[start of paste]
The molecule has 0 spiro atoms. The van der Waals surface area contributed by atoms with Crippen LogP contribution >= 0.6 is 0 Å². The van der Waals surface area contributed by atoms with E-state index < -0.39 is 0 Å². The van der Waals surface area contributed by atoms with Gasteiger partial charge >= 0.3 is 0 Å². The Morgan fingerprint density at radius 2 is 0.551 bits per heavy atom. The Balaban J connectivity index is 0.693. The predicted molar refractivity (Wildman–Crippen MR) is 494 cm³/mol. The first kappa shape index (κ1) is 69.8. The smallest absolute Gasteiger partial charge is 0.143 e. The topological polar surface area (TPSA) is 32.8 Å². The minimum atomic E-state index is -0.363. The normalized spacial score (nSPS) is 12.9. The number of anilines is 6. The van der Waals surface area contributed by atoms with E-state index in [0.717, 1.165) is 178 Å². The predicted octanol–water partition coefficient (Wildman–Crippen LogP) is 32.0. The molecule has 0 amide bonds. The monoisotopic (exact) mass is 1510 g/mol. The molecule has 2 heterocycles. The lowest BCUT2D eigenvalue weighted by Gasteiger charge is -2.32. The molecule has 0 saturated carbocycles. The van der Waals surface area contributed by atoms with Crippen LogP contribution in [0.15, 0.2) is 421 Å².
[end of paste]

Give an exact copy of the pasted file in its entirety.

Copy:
The molecule has 0 spiro atoms. The van der Waals surface area contributed by atoms with Crippen LogP contribution >= 0.6 is 0 Å². The van der Waals surface area contributed by atoms with E-state index < -0.39 is 0 Å². The van der Waals surface area contributed by atoms with Gasteiger partial charge >= 0.3 is 0 Å². The Morgan fingerprint density at radius 2 is 0.551 bits per heavy atom. The Balaban J connectivity index is 0.693. The predicted molar refractivity (Wildman–Crippen MR) is 494 cm³/mol. The first kappa shape index (κ1) is 69.8. The smallest absolute Gasteiger partial charge is 0.143 e. The topological polar surface area (TPSA) is 32.8 Å². The minimum atomic E-state index is -0.363. The normalized spacial score (nSPS) is 12.9. The number of anilines is 6. The van der Waals surface area contributed by atoms with E-state index in [0.717, 1.165) is 178 Å². The predicted octanol–water partition coefficient (Wildman–Crippen LogP) is 32.0. The molecule has 0 amide bonds. The monoisotopic (exact) mass is 1510 g/mol. The molecule has 2 heterocycles. The lowest BCUT2D eigenvalue weighted by Gasteiger charge is -2.32. The molecule has 0 saturated carbocycles. The van der Waals surface area contributed by atoms with Crippen LogP contribution in [0.15, 0.2) is 421 Å².